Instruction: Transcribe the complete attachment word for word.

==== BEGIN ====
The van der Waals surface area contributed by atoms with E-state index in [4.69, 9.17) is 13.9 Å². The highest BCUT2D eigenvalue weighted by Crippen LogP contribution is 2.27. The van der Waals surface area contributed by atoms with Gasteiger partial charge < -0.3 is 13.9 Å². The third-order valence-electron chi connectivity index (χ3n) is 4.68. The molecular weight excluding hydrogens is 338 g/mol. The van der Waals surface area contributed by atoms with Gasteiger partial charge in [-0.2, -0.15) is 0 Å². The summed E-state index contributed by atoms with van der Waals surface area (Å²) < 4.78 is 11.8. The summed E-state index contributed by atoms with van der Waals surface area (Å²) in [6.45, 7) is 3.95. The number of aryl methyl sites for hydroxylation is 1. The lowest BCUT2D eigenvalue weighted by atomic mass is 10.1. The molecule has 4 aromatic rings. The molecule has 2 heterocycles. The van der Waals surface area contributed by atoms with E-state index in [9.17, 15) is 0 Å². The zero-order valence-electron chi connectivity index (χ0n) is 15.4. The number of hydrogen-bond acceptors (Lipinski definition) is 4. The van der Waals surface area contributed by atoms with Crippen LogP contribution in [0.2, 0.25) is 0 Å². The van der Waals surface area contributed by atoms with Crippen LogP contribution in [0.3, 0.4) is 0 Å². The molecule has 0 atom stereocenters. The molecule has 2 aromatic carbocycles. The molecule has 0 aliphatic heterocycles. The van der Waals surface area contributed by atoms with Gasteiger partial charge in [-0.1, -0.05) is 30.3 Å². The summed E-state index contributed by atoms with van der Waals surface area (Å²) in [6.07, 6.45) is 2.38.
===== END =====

The van der Waals surface area contributed by atoms with E-state index in [4.69, 9.17) is 13.9 Å². The highest BCUT2D eigenvalue weighted by Crippen LogP contribution is 2.27. The van der Waals surface area contributed by atoms with Gasteiger partial charge < -0.3 is 13.9 Å². The third-order valence-electron chi connectivity index (χ3n) is 4.68. The molecular weight excluding hydrogens is 338 g/mol. The van der Waals surface area contributed by atoms with Gasteiger partial charge in [-0.2, -0.15) is 0 Å². The summed E-state index contributed by atoms with van der Waals surface area (Å²) < 4.78 is 11.8. The summed E-state index contributed by atoms with van der Waals surface area (Å²) in [6.45, 7) is 3.95. The number of aryl methyl sites for hydroxylation is 1. The lowest BCUT2D eigenvalue weighted by atomic mass is 10.1. The molecule has 4 aromatic rings. The molecule has 2 heterocycles. The van der Waals surface area contributed by atoms with E-state index in [9.17, 15) is 0 Å². The zero-order valence-electron chi connectivity index (χ0n) is 15.4. The number of hydrogen-bond acceptors (Lipinski definition) is 4. The van der Waals surface area contributed by atoms with Crippen LogP contribution in [0.2, 0.25) is 0 Å². The van der Waals surface area contributed by atoms with Crippen LogP contribution in [0.3, 0.4) is 0 Å². The molecule has 0 atom stereocenters. The molecule has 2 aromatic carbocycles. The molecule has 0 aliphatic heterocycles. The van der Waals surface area contributed by atoms with Gasteiger partial charge in [-0.1, -0.05) is 30.3 Å². The summed E-state index contributed by atoms with van der Waals surface area (Å²) in [6.07, 6.45) is 2.38.